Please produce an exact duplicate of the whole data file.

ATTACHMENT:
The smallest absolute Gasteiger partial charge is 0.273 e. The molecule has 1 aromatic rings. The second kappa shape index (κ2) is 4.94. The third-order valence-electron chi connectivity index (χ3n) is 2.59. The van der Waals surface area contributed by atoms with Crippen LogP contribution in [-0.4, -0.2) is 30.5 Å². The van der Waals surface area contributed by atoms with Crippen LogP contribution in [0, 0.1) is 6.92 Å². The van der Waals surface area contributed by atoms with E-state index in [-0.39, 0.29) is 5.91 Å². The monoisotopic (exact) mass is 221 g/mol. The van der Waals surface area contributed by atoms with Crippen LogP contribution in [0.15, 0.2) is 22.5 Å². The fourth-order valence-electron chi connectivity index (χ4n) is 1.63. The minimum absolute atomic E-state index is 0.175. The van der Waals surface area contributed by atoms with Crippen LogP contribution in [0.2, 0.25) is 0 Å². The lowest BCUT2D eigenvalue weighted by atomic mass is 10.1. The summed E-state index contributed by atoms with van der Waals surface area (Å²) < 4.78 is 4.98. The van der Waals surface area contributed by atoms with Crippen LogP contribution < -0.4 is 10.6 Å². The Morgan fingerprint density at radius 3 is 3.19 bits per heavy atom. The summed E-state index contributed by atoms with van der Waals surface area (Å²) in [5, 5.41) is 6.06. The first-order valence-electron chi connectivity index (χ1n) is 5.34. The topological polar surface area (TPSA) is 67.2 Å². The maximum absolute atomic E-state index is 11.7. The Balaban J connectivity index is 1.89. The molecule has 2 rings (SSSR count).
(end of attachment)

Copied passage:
The smallest absolute Gasteiger partial charge is 0.273 e. The molecule has 1 aromatic rings. The second kappa shape index (κ2) is 4.94. The third-order valence-electron chi connectivity index (χ3n) is 2.59. The van der Waals surface area contributed by atoms with Crippen LogP contribution in [-0.4, -0.2) is 30.5 Å². The van der Waals surface area contributed by atoms with Crippen LogP contribution in [0, 0.1) is 6.92 Å². The van der Waals surface area contributed by atoms with E-state index in [-0.39, 0.29) is 5.91 Å². The monoisotopic (exact) mass is 221 g/mol. The van der Waals surface area contributed by atoms with Crippen LogP contribution in [0.15, 0.2) is 22.5 Å². The fourth-order valence-electron chi connectivity index (χ4n) is 1.63. The minimum absolute atomic E-state index is 0.175. The van der Waals surface area contributed by atoms with Crippen LogP contribution in [0.2, 0.25) is 0 Å². The lowest BCUT2D eigenvalue weighted by atomic mass is 10.1. The summed E-state index contributed by atoms with van der Waals surface area (Å²) < 4.78 is 4.98. The van der Waals surface area contributed by atoms with Crippen LogP contribution < -0.4 is 10.6 Å². The Morgan fingerprint density at radius 3 is 3.19 bits per heavy atom. The summed E-state index contributed by atoms with van der Waals surface area (Å²) in [5, 5.41) is 6.06. The first-order valence-electron chi connectivity index (χ1n) is 5.34. The topological polar surface area (TPSA) is 67.2 Å². The maximum absolute atomic E-state index is 11.7. The Balaban J connectivity index is 1.89. The molecule has 2 rings (SSSR count).